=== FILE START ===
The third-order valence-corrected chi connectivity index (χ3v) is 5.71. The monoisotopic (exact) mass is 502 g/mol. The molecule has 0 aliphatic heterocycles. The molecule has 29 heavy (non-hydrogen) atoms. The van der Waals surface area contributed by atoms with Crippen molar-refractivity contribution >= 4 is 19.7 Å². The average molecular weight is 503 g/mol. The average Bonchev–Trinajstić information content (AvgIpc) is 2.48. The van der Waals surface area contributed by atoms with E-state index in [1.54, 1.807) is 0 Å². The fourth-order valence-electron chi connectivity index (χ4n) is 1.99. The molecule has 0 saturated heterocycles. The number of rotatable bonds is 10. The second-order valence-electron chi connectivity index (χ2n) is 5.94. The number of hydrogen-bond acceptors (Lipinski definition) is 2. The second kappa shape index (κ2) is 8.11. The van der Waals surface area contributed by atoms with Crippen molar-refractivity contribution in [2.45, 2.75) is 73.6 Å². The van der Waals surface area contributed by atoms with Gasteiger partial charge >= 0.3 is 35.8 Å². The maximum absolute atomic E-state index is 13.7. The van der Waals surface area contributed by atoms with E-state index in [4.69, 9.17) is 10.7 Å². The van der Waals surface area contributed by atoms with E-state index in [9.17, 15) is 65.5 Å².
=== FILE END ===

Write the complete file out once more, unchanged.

The third-order valence-corrected chi connectivity index (χ3v) is 5.71. The monoisotopic (exact) mass is 502 g/mol. The molecule has 0 aliphatic heterocycles. The molecule has 29 heavy (non-hydrogen) atoms. The van der Waals surface area contributed by atoms with Crippen molar-refractivity contribution >= 4 is 19.7 Å². The average molecular weight is 503 g/mol. The average Bonchev–Trinajstić information content (AvgIpc) is 2.48. The van der Waals surface area contributed by atoms with E-state index in [1.54, 1.807) is 0 Å². The fourth-order valence-electron chi connectivity index (χ4n) is 1.99. The molecule has 0 saturated heterocycles. The number of rotatable bonds is 10. The second-order valence-electron chi connectivity index (χ2n) is 5.94. The number of hydrogen-bond acceptors (Lipinski definition) is 2. The second kappa shape index (κ2) is 8.11. The van der Waals surface area contributed by atoms with Crippen molar-refractivity contribution in [2.45, 2.75) is 73.6 Å². The van der Waals surface area contributed by atoms with Gasteiger partial charge >= 0.3 is 35.8 Å². The maximum absolute atomic E-state index is 13.7. The van der Waals surface area contributed by atoms with E-state index in [4.69, 9.17) is 10.7 Å². The van der Waals surface area contributed by atoms with E-state index in [9.17, 15) is 65.5 Å².